When the first Russian troops rolled into Nagorno-Karabakh, they were greeted with open arms. As a convoy of armoured vehicles snaked its way towards the front lines, Tigran, a 32-year old Armenian conscript, shattered from weeks of bloody firefights, rushed out to welcome them.
“We couldn’t believe they were here – it meant the war was over,” he says, flicking through pictures of himself grinning next to the new arrivals on his phone.
The ceasefire deal, signed between Yerevan and Baku, was brokered by Moscow in November 2020.
Under its terms, a contingent of nearly 2,000 Russian servicemen was deployed to the mountainous region to keep the peace. Inside Azerbaijan’s internationally-recognised borders, Nagorno-Karabakh and much of the surrounding region has been governed by separatists loyal to Armenia since the fall of the Soviet Union.
The brief but brutal war saw the breakaway ‘Republic of Artsakh’ lose swaths of territory to Baku’s forces, until Russia stepped in. Now though, the question of the region’s future is again rearing its head.
For decades, the Kremlin’s policy has been to keep the status quo in the Caucasus. The collapse of the USSR triggered the First Nagorno-Karabakh War, leaving the separatists in control of almost a sixth of the territory of newly-independent Azerbaijan, displacing as many as 600,000 Azerbaijanis.
A truce negotiated by then-Russian President Boris Yeltsin in 1994 froze the conflict, forcing Baku to accept the result.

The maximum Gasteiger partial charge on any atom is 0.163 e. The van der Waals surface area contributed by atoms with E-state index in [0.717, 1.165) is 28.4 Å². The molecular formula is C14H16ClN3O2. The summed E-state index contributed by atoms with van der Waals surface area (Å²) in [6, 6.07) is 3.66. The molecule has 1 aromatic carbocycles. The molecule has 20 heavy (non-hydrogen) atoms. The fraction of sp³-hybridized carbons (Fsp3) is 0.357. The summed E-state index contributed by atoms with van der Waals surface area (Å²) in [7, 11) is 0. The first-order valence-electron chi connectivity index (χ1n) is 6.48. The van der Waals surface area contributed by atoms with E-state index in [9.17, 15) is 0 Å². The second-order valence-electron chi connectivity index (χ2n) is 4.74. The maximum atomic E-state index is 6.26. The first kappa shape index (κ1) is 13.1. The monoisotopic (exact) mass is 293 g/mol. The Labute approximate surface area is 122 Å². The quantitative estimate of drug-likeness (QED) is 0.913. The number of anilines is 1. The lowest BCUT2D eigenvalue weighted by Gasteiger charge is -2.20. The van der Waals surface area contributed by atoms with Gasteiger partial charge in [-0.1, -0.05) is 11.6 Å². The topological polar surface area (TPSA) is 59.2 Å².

A quarter of a century later though, Azerbaijan has boomed on the back of its oil and gas exports, building one of the region’s most modern armies and bringing in advanced attack drones from its close ally, Turkey.
When hostilities reignited in September 2020, its troops quickly recaptured virtually all of the land lost a quarter of a century before. Only the narrow Lachin corridor still links the breakaway region to Armenia, bypassing Azerbaijan’s border posts and patrolled by Russian troops.
Now, it seems the Kremlin has overestimated its ability to police its former hinterlands.
Distracted by its disastrous invasion of Ukraine, the once-fearsome reputation of its armed forces shattered, many on both sides doubt whether President Vladimir Putin has the inclination or the capacity to hold the line.
High in their mountain outposts, the peacekeepers have been accused of failing to prevent Azerbaijani troops moving into a number of villages in the ceasefire zone, while drone strikes have reportedly killed at least one Armenian soldier. Baku denies the claims it is moving in, but continues to assert its right to secure its borders, while calls for a political solution are growing.
Yerevan fears that the Russians have become an increasingly unreliable guarantor of its de facto control over Karabakh, and Azerbaijan is increasingly contemptuous of their presence. Given that Moscow presided over a deal that saw its citizens displaced and left the nation divided not on paper but in practice, resentment over its role there runs deep.
With those decades-old tensions flaring once again, the European Union is asserting itself in the conflict.